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10 Books to Read Before You Graduate: YA Edition

Reading is so fun. There is nothing I love more than curling up with a glass of red wine, a fluffy blanket, and a great novel. However, some books really do suck the fun out of reading. In college, it’s easy to decide you don’t like to read because all the material assigned to you sucks (ugh, Grapes of Wrath). Don’t let boring books get you down! When you feel like you just can’t take anymore middle English, pick up an easy, fun novel. YA books make great breaks from the humdrum ramblings of Herman Melville and Joseph Conrad. Here, I’ve compiled a list of the best YA books to read before you graduate. You’re welcome.

10. The Catcher in the Rye – JD Salinger

On the surface, The Catcher in the Rye is about a rebellious sixteen-year-old boy rambling around the streets of New York City. However, on a more metaphorical level, this book explores coming-of-age and mental health issues. Salinger’s work is truly a classic. Goodreads rating: 3.8

9. A Wrinkle in Time – Madeleine L’Engle

About to be a major motion picture (again), this book is about three children traveling through time and the fifth dimension, facing unreal dangers. Will they make it back home? Read (and watch!) to find out. Goodreads rating: 4.04

8. The Outsiders – SE Hinton

When Johnny, a kid from the wrong side of the tracks, kills a rival, Ponyboy’s world completely shifts. SE Hinton’s poignant novel deals with gang violence and the universal pain caused by it. Goodreads rating: 4.07

7. Princess Diaries – Meg Cabot

Think you know the story because you watched the movies? Think again. When fifteen-year-old Mia finds out she’s actually the heir to the Genovian throne, her world flips upside down. Throughout the series, Mia faces the struggles between duty to oneself and one’s country. Hilarious and romantic, this series is sure to become your next guilty pleasure. Goodreads rating (series collection): 4.12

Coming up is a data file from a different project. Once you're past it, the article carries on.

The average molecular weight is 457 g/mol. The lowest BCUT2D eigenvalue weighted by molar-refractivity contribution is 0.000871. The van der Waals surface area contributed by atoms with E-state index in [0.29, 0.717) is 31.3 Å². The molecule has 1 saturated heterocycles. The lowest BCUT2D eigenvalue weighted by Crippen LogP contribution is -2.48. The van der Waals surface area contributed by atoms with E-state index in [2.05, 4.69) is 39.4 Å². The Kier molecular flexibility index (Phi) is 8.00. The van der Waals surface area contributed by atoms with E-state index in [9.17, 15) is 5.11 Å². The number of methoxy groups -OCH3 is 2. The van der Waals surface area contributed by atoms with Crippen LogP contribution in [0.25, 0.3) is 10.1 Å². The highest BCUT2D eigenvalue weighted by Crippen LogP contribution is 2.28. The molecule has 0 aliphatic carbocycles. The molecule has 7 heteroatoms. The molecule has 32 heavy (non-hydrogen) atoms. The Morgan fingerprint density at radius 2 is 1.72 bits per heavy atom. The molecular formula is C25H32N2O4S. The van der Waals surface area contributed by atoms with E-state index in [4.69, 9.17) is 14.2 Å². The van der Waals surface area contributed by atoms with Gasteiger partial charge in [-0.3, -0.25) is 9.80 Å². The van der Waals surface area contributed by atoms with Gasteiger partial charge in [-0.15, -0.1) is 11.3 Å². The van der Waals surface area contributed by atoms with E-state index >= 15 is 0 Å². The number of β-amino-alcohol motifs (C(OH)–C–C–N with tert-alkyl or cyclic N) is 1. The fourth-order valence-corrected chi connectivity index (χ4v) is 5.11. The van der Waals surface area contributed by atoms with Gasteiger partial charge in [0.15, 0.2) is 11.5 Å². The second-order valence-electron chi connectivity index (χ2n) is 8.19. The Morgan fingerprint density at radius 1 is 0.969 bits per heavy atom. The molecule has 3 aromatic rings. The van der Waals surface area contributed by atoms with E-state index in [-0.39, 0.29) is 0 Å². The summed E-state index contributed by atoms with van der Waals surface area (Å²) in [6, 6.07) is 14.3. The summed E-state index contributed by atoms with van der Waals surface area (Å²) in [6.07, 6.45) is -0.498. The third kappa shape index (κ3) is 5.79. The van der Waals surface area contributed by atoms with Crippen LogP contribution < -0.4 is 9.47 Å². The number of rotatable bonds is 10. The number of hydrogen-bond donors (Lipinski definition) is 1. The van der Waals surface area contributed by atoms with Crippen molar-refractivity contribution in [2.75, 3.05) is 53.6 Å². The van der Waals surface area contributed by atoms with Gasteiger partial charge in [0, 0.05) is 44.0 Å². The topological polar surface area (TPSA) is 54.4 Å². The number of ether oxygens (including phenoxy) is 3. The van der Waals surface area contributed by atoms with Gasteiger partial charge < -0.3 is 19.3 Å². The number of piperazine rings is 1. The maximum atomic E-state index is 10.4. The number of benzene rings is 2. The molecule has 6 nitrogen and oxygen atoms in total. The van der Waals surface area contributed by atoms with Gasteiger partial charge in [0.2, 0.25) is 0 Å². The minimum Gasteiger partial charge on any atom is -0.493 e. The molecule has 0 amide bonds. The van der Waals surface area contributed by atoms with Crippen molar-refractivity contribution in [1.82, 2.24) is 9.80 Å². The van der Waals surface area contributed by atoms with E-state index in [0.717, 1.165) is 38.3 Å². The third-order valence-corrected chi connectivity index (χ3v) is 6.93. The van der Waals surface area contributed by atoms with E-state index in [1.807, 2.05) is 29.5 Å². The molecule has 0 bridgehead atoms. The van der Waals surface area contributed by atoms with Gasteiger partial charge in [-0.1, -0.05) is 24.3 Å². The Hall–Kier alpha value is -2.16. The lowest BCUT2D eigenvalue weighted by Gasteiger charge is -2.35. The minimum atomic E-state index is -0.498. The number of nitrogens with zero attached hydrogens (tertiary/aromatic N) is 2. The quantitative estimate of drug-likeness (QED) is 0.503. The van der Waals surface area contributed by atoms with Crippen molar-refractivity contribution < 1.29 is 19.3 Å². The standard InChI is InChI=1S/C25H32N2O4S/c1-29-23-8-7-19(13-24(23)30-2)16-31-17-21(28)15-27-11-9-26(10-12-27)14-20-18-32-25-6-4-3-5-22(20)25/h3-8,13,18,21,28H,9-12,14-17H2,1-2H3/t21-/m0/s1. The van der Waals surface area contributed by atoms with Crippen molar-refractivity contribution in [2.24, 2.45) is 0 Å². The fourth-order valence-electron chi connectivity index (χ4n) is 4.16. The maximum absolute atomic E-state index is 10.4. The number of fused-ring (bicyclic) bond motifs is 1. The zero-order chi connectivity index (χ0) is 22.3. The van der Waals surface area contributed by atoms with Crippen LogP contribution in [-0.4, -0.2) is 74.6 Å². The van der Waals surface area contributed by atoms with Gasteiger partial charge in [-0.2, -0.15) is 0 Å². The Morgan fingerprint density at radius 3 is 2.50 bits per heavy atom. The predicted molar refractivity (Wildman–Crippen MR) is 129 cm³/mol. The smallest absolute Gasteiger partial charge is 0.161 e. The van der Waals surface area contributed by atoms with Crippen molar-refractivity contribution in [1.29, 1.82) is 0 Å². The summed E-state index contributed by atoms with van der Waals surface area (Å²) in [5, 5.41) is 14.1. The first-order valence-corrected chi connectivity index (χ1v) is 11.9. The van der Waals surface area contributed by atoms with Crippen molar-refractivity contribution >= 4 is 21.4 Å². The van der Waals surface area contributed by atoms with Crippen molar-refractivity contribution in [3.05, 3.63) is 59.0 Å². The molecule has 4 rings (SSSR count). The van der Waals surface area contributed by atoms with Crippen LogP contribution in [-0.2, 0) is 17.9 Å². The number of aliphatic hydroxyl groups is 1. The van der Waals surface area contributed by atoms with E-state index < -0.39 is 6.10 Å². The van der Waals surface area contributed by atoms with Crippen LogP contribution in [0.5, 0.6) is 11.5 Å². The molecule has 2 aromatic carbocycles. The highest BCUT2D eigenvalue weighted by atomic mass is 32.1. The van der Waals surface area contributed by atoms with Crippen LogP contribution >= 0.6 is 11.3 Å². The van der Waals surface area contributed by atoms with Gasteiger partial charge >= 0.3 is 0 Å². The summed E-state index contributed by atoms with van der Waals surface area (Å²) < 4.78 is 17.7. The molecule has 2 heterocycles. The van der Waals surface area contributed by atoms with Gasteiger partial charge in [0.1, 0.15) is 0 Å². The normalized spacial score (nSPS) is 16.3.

6. Number the Stars – Lois Lowry

Number the Stars tells the tale of two young girls, Annemarie and Ellen, trying to survive in Nazi Germany. Heart-wrenching and beautiful, Lowry’s novel shows us what it means to be brave and good-hearted. Goodreads rating: 4.12

5. Perks of Being a Wallflower – Stephen Chbosky

One of the most popular contemporary YA novels, Chbosky’s tale follows Charlie as he tries to navigate through the hardships of high school, love, and trauma. A must-read for all wallflowers. Goodreads rating: 4.21

4. To Kill a Mockingbird – Harper Lee

Does this book even need a summary? Lee’s masterpiece deals with the larger coming-of-age issues, like solidifying values and learning the importance of compassion. Written in the 1960’s, this novel is all too relevant in today’s world. Goodreads rating: 4.26

3. Matilda – Roald Dahl

Matilda, an unwanted and unloved child, discovers her gifted talents at a new school. Dahl’s tale is funny, cute, and heart-warming. Plus, the Broadway musical and hit movie are great adaptations of the story. Goodreads rating: 4.29

2. Wonder – RJ Palacio

Wonder recently became a hit movie, and for good reason. Palacio writes the story of Auggie, a young boy with a deformed face who is just trying to fit in at his new school. Wonder will make you cry one minute and laugh the next. Goodreads rating: 4.45

1. Harry Potter – JK Rowling

This needs no summary. JK Rowling’s series is arguably the best thing that has ever been written. Read it, re-read it, and re-re-read it. You won’t regret it. Goodreads rating (average of all seven books): 4.51

Now get reading!

Adelaide is a senior at CNU pursuing a BA in English w/ an emphasis in writing. After graduation, she plans to become an Editorial Assistant in Manhattan. In her free time, Adelaide loves reading books, playing with her two wonderful cats, and spending time with her grandpa.
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